Ways to Impress a Mortgage Lender

02/05/2014 01:09 pm ET | Updated Apr 07, 2014

With the Consumer Financial Protection Bureau's (CFPB) new Ability-to-Repay rule, and lenders still leery after the real estate crash, how can you best show a mortgage lender that you can handle a home loan? The CFPB now makes home loan lenders consider a borrower's income, assets, debts and credit history, so keep these tips in mind...

Start with your credit
Get your credit reports from all three credit reporting agencies: Tran Union, Equifax and Experian. Every year you're entitled to get a free annual credit report through Be sure to scrutinize the reports for inaccuracies.

Little things can be considered against you. Did you apply for credit under an alias, or was that a misspelling caused by a data entry clerk wrestling with an unfamiliar name? Be sure to dispute anything that is wrong. Identity theft is on the rise. If you find a credit card on the report that has never been in your wallet, cancel it and file a police report. After you get any errors removed, you are entitled to another free report to ensure that the mistakes were corrected.

A person's FICO score is calculated by software supplied by Fair Isaac Corporation. So far we can't get it for free but can buy it from Yours should be at least 740 to get the best mortgage interest rates.

The simplest way to better your score is to faithfully pay your bills by their due dates every month, even if you can only afford the minimum. If you're late by a few days once every couple of years, pay the bill as quickly as you can and ask for a waiver of the late fees, because these can mount. Before buying a home, it's imperative to pay down the principal owed on your credit cards and start living within your means.

Don't cancel any cards. Instead, start using less of your credit. When you do, annually ask for credit limit increases. To get the lowest mortgage interest rate, your unsecured debt should be under 20 percent of your credit limit.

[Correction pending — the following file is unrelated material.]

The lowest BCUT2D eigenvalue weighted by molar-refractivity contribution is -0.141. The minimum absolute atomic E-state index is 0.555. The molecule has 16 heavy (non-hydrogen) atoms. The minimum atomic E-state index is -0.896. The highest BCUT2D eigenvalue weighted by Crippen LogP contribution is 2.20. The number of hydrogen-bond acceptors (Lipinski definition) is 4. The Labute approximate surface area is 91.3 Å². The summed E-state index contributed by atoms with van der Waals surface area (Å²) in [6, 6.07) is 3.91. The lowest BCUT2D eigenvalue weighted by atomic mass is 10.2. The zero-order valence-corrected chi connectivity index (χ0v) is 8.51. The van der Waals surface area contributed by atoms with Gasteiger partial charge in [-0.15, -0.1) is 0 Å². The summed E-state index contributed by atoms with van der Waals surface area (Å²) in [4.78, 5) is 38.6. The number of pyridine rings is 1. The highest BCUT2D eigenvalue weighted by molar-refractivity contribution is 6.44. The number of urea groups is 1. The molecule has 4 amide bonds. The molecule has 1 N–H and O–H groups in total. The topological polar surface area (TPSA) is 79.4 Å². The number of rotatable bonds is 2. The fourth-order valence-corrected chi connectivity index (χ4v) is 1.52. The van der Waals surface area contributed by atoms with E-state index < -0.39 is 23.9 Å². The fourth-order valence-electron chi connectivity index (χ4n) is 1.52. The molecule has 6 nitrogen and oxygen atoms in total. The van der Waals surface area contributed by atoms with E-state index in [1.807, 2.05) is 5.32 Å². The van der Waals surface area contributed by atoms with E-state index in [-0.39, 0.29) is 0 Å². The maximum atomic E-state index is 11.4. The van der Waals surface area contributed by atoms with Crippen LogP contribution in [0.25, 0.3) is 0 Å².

The time to check out your credit reports and audit your FICO score is before you look for a home, not when the lake house on the corner lot finally comes available.

Save for a down payment
Put yourself on a budget and see where you can cut to save. Don't eat out every lunch -- brown-bagging can easily save you $1,250 a year, $6,250 in five. If you scrutinize your budget with a gimlet eye, you can find other places to cut.

Delay buying a new car if you're looking for a home. It can wait. For real estate agents, their autos are extensions of their offices, so don't be intimidated by asking someone to ferry you around in their fancy car. The agent won't think any less of you if you're driving an older model; she'll think better of you if you did your homework to impress a mortgage lender into backing your quest.

Accumulating the funds for a large down payment will lower your mortgage interest rate. True, you might be able to finance a home with as little as 3.5 percent down through the Federal Housing Administration (FHA), but you'd have to pay both an upfront and an annual mortgage insurance premium. If you save at least 20 percent for a deposit, you can put all that insurance money into purchasing the house itself.

Gather all of your proof of income for the past couple of years and all of your bank statements for the last couple of months. Armed with this information, go to the mortgage calculator on and plug in the numbers. CFPB rules require that anybody who receives a conventional mortgage cannot exceed a debt-to-income ratio of 43 percent -- your total monthly debt divided by your monthly gross income. The loan must qualify to be purchased or guaranteed by a government-sponsored enterprise like Fannie Mae or Freddie Mac, making it a lot easier for you to find financing.

Rates from different lenders do vary, so compare not just the interest rate but the annual percentage rate (APR) which takes into account points and fees. When you've found a lender whose rates you like, set an appointment, clean up, dress your best and make your pitch. Remember that you probably won't be able to lock in rates until a purchase agreement is signed, but getting pre-approved strengthens your negotiating position with a home seller.

Find the best HELOC rates here.

Paul Suchecki is a Los Angeles-based writer who frequently contributes to

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